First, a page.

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OILFIELD SERVICE TECHNOLOGY PITFALLS AND HOW TO AVOID THEM

consistent service margin in a volatile market

Oilfield service is a tricky business for a number of reasons. But fluctuating demand driven by commodity prices are the root cause behind a number of the challenges executives in this industry face

Sometimes, demand for oilfield services pushes up against your company’s constraints in terms of capacity to deliver. You must maintain a level of service adequate to grow and retain a customer base. At the same time, they must rapidly formalize and scale existing processes as their organizations grow during peak times.

As oil prices rise, exploration and production companies experience spikes in demand. As oil prices drop, they must be prepared to intelligently scale back down and compete hard for a reduced volume of work by improving the customer experience and quoting aggressively without losing money on the work.

According to Deloitte Vice Chairman and oil and gas leader John England, the challenge facing international oil companies and large independents in the intermediate future will be effective management of capital projects These projects are projected, according to England, to consume as much as 35 percent of these companies’ cash flows. Oilfield services are a major input of these projects, which means that service organizations capable of meeting this demand consistently and profitably are primed for explosive growth.

Oilfield service companies must also be prepared for some new, more progressive ways that oil companies may want to contract for work. But software systems used throughout most of the industry are barely adequate to meet current needs. 

According to the World Economic Forum:

“As a whole, the industry needs to improve its project management practices and leverage technology and innovation even more systematically, which will require an increase in R&D expenditure. In addition, the industry should learn from the experiences of other engineering and capital-intensive sectors: the mining sector, for instance, is facing similar skills gaps and automation challenges, whereas the chemicals sector is being recognized as one of the most capital-efficient sectors. New contracting models would also facilitate the required step change in the performance of capital projects. Current procurement practices at (national oil companies and international oil companies) tend to focus too sharply on the lowest capital cost; they should instead place more emphasis on entire life-cycle costs and value creation.”

Oilfield service companies right now struggle with serious functional gaps in the technology they currently use to manage their business and work for customers. Let’s explore these gaps and the business risk and liabilities those gaps create. While we are at it, we’ll also discuss the type of service management (SM), field service managemententerprise asset management (EAM) and depot repair software that will make your oilfield service organization more competitive and profitable regardless of market conditions and commodity prices.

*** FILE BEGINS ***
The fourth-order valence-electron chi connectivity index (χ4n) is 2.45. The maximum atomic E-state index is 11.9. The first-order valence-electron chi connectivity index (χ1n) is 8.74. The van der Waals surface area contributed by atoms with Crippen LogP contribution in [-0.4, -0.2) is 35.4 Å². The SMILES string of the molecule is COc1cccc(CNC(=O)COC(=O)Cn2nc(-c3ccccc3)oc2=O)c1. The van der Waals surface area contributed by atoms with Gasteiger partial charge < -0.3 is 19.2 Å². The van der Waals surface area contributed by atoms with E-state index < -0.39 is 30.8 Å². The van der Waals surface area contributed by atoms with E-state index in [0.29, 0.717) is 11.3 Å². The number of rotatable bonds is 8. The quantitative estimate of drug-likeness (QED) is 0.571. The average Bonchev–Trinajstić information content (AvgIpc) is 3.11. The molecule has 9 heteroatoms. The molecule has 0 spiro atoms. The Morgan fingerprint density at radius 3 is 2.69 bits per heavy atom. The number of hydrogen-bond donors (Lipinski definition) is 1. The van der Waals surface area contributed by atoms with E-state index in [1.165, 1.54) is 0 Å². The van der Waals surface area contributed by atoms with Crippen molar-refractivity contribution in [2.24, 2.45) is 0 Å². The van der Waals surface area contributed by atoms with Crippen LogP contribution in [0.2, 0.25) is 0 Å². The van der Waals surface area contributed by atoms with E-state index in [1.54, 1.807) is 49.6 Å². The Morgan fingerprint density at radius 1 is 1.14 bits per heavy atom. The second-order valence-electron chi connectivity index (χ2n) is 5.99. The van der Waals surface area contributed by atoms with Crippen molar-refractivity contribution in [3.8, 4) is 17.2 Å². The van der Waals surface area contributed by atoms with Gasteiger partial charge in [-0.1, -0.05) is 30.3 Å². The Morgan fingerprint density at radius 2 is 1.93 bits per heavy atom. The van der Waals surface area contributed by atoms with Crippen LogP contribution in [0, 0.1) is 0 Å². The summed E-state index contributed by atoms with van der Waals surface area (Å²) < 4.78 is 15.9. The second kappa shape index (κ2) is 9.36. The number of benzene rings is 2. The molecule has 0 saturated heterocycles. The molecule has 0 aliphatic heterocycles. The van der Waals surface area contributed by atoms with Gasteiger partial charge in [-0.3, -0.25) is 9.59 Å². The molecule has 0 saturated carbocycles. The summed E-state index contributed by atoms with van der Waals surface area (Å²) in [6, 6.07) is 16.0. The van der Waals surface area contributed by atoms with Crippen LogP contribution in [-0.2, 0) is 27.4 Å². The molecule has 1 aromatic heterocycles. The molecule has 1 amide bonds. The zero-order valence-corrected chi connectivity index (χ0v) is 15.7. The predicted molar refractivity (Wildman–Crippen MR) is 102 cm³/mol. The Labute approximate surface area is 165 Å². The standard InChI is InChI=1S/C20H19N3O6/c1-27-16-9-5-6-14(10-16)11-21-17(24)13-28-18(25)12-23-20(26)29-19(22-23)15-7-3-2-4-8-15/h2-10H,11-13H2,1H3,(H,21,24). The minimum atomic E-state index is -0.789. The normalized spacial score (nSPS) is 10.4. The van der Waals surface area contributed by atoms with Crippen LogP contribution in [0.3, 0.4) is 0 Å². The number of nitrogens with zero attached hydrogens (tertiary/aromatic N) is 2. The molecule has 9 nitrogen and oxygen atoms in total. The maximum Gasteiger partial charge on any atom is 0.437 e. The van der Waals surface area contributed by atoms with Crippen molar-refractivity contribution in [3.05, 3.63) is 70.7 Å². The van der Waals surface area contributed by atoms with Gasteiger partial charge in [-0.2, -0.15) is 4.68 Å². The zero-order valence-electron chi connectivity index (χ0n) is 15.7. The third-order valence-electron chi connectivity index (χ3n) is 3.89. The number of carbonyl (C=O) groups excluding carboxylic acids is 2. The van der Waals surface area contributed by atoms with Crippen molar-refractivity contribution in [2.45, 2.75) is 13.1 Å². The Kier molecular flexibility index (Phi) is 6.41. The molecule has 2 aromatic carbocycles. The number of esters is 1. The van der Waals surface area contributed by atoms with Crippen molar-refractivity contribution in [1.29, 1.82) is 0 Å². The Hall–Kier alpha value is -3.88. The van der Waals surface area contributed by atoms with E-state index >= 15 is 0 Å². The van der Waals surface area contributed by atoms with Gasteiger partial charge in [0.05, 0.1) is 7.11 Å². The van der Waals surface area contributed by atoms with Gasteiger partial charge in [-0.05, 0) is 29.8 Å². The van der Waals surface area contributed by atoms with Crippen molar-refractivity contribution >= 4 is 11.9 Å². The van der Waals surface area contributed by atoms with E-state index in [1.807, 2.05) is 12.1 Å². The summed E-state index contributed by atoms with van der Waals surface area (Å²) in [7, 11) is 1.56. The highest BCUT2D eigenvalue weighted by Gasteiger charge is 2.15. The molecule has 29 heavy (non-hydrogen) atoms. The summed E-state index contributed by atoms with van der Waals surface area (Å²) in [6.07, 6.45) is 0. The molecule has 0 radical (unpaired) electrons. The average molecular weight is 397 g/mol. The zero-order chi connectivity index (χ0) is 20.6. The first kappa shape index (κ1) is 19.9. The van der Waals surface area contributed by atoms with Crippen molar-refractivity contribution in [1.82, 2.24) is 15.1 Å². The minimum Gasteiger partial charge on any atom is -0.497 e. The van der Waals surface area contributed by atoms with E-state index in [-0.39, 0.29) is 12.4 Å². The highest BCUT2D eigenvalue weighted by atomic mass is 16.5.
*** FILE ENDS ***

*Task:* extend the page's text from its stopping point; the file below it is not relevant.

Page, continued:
1.  POOR SYSTEMS OBSCURE VISIBILITY INTO WHAT WORK IS PERFORMED SO IT CAN BE INVOICED.

Many service organizations in the oil and gas industry are still using manual or paper-based systems to manage service contracts and work performed against them.

Sometimes there is no contract or formal list of tasks to be performed. That means the generation of contracts, quotes and work orders for specific projects and invoices is ad hoc processes handled either manually or in separate and standalone software products that hinder visibility.

In this disjointed environment, it can be a challenge to ensure that completed work is invoiced. And indeed, it is not the responsibility of the crew chief charged with completing a work order to complete the final billing process. But the individuals sent to complete a work order are the only ones who possess the knowledge and data on what work was completed, how much time was expenses, parts, travel, equipment rentals and the like. It can be a challenge to track down the lead on each crew and ensure paperwork is turned in so work can be invoiced. Oftentimes, this results in a two- to three-month turn on invoices, which does not help the cash flow of a growing company.

This harms the way a customer organization perceives your company as they are frustrated that invoices come well after they are expected and leads to a higher number of disputed invoices. It is not unprecedented for an oilfield services company to find over a $1 million in un-invoiced work that may be three to four months past due.

Across the industry, “bill ready” is the desired state oilfield service organizations must strive for. In a bill-ready state, work can be invoiced the moment it is completed, or shortly after management review, with little or no human intervention. Fortunately, using an enterprise software solution optimized for a services environment, it is relatively easy to generate an invoice automatically once the crew chief, on a mobile device, signals that a billable service has been performed or a billable part or consumable used.

This can be achieved through a comprehensive approach to mobile work orders that act as a direct extension to back-end business systems that will deliver information on what work has been completed, what consumables and parts have been used, and other things that are chargeable to a customer, into an invoicing system automatically, in real time. A truly optimized service management environment will also include other processes, including customer sign-off on work, customer-specific pricing, comparison with existing contracts and warranties to ensure work is billable, and confirmation that contract deliverables are met. This all results in better cash flow, lower days outstanding, and fewer invoice disputes.